The Nationals have struggled this season to find enough reliable arms to fill their bullpen. Last offseason, they were priced out of (or priced themelves out of) free agent options that might have helped like Mark Melancon and Kenley Jansen. This requires the team to be more creative. Perhaps continuing to pigeonhole pitchers as “starters” and “relievers” is part of the problem. Zach Britton didn’t become Zach Britton until the Orioles threw up their hands and gave him a shot in the bullpen. Same with Andrew Miller, a former starter who the Red Sox converted to a reliever in 2012. The Nats may be tempted to look far and wide for bullpen solutions, but the answer might be right in front of them. 

* the original version of this post said that Drew Storen went to LSU, not Stanford. I am an idiot. Carry on. 

You may not like him, but the Nationals were right to invite Donald Trump to Opening Day

img_7425Listen, I don’t like Donald Trump either. Setting aside the fact that he’s a deplorable human being who brags about committing sexual assault, he’s a willfully ignorant narcissist who’s largely made a joke out of our electoral process. He won the nomination of his party by slinging school yard taunts and playing on the worst xenophobic and racist impulses among the least educated and refined of our populace. He’s neither prepared the job he holds, nor does he respect the basic civic institutions of our democracy. His grasp on reality is so tenuous I question his ability to be employed whatsoever, let alone his qualifications for the most important public office in the most consequential and powerful country in the world.

You probably either wholehearedly agree with that characterization or wildly disagree with it. I don’t particularly care which. This is America. You’re entitled to your opinion.

But since this is America, let me state one principle that should be sacred: the President of the United States should throw out the first pitch in Washington DC on Opening Day. I don’t care about the party and I don’t care about the policies. Some things should transcend politics.

Washington DC doesn’t have a lot of baseball traditions. There are no retired numbers on the façade of the upper deck (other than 42), and the pennants flying above the scoreboard are very lonely. Most of DC baseball history is littered with losing and misery. When Broadway wanted produce a musical about a terrible professional baseball team, they chose the Washington Senators.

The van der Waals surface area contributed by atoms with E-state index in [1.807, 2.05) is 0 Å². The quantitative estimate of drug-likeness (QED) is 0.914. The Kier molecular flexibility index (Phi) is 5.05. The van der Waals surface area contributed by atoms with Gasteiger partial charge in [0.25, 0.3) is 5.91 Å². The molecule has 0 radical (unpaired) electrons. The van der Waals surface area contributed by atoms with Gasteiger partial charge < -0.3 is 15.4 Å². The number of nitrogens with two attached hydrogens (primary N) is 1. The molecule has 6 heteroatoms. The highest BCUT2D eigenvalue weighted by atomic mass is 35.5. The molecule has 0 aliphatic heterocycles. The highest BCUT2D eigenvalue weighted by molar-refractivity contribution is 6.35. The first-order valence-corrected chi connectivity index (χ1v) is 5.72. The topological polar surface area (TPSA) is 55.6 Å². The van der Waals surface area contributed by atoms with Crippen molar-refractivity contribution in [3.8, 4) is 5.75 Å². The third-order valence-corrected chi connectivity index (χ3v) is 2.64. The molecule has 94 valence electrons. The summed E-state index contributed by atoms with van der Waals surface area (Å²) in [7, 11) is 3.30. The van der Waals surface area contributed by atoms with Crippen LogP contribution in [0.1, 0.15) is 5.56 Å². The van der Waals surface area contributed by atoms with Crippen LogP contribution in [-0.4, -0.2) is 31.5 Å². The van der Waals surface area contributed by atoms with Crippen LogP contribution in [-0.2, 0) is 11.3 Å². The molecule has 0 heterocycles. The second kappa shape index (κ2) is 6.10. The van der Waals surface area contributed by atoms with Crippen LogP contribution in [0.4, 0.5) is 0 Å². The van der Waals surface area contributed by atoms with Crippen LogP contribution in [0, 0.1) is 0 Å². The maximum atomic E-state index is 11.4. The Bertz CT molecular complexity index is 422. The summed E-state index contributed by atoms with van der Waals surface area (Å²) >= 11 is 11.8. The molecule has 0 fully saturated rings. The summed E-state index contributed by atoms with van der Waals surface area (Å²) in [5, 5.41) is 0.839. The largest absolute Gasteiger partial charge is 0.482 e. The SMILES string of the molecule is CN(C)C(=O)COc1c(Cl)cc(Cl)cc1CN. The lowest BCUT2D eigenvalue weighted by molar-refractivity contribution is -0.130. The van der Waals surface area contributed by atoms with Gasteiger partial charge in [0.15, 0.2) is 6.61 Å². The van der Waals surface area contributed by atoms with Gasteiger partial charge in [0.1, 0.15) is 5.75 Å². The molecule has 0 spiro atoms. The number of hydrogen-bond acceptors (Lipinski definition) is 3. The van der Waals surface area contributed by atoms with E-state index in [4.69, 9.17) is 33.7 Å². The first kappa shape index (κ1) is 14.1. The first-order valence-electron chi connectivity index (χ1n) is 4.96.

DC baseball may not have a tradition of winning, but we have an unseverable connection between the Presidency and baseball. The first President to attend a professional baseball game, Benjamin Harrison, saw the Senators lose to the Reds (of course) in 1892. It was at a Senators game in 1910 the tradition of the first pitch was born. William Howard Taft became the first President to throw out the “first ball” on Opening Day. He did it again the next year. President Woodrow Wilson continued the tradition, throwing out the first ball on Senators Opening Day three times. The next nine Presidents all threw out the first ball on Opening Day in Washington DC, combining to do it 40 times. When professional baseball came back to DC in 2005, President George W. Bush was on the mound. He was there again when the Nationals opened their new stadium in 2008. President Obama threw out the first pitch in 2010 (albeit wearing the wrong hat).

When it was leaked Tuesday morning that the Lerners intended to invite President Trump to throw out the first pitch next Monday, the reaction on social media was predictably negative, ranging from mild disapproval to outright anger. I get it. Lest you think I’m a fan of Trump, I direct your attention to the first paragraph above.

The problem is there is no credible argument not to invite him, unless you intend to kill this DC baseball tradition altogether. Some argued that Opening Day is meant to be a happy occasion that shouldn’t be interrupted by such unpleasantries like protests and political animosity. This is a paper thin argument, likely covering a dislike of the personality involved.  Most people making this argument probably wouldn’t be doing so had the election swung the other way, and they probably didn’t make it 7 years ago when President Obama was invited to Nats Park.  It’s fine, I suppose, to argue politicians should stay away from ceremonial sporting events altogether. But I won’t entertain that argument if it was only discovered this morning.

Others argued that the Lerners should respect the values of their fans, who voted overwhelmingly against then-candidate Trump. Washington DC as a city voted 96% for Hillary Clinton and every neighboring county voted the same way, although not to those numbers. The problem here: Washington DC always votes Democrat, and always overwhelming so. Applying a popularlity test before a President is invited to Opening Day elminates 50% of our Presidents.